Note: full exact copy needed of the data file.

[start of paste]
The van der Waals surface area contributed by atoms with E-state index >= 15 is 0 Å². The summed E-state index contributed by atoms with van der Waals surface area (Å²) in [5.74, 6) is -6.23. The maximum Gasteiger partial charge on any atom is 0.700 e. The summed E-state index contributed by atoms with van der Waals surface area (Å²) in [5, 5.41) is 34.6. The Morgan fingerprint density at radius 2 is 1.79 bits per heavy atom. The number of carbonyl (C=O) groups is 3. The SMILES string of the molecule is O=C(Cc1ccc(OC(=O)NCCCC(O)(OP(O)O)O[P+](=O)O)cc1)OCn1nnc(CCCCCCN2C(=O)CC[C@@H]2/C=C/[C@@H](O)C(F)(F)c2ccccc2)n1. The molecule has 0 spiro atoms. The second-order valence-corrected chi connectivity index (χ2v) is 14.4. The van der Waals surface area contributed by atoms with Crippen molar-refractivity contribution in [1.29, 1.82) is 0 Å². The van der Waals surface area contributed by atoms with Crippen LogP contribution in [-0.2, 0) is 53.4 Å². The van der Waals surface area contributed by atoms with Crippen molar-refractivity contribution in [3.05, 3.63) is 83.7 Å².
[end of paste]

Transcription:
The van der Waals surface area contributed by atoms with E-state index >= 15 is 0 Å². The summed E-state index contributed by atoms with van der Waals surface area (Å²) in [5.74, 6) is -6.23. The maximum Gasteiger partial charge on any atom is 0.700 e. The summed E-state index contributed by atoms with van der Waals surface area (Å²) in [5, 5.41) is 34.6. The Morgan fingerprint density at radius 2 is 1.79 bits per heavy atom. The number of carbonyl (C=O) groups is 3. The SMILES string of the molecule is O=C(Cc1ccc(OC(=O)NCCCC(O)(OP(O)O)O[P+](=O)O)cc1)OCn1nnc(CCCCCCN2C(=O)CC[C@@H]2/C=C/[C@@H](O)C(F)(F)c2ccccc2)n1. The molecule has 0 spiro atoms. The second-order valence-corrected chi connectivity index (χ2v) is 14.4. The van der Waals surface area contributed by atoms with Crippen molar-refractivity contribution in [1.29, 1.82) is 0 Å². The van der Waals surface area contributed by atoms with Crippen LogP contribution in [-0.2, 0) is 53.4 Å². The van der Waals surface area contributed by atoms with Crippen molar-refractivity contribution in [3.05, 3.63) is 83.7 Å².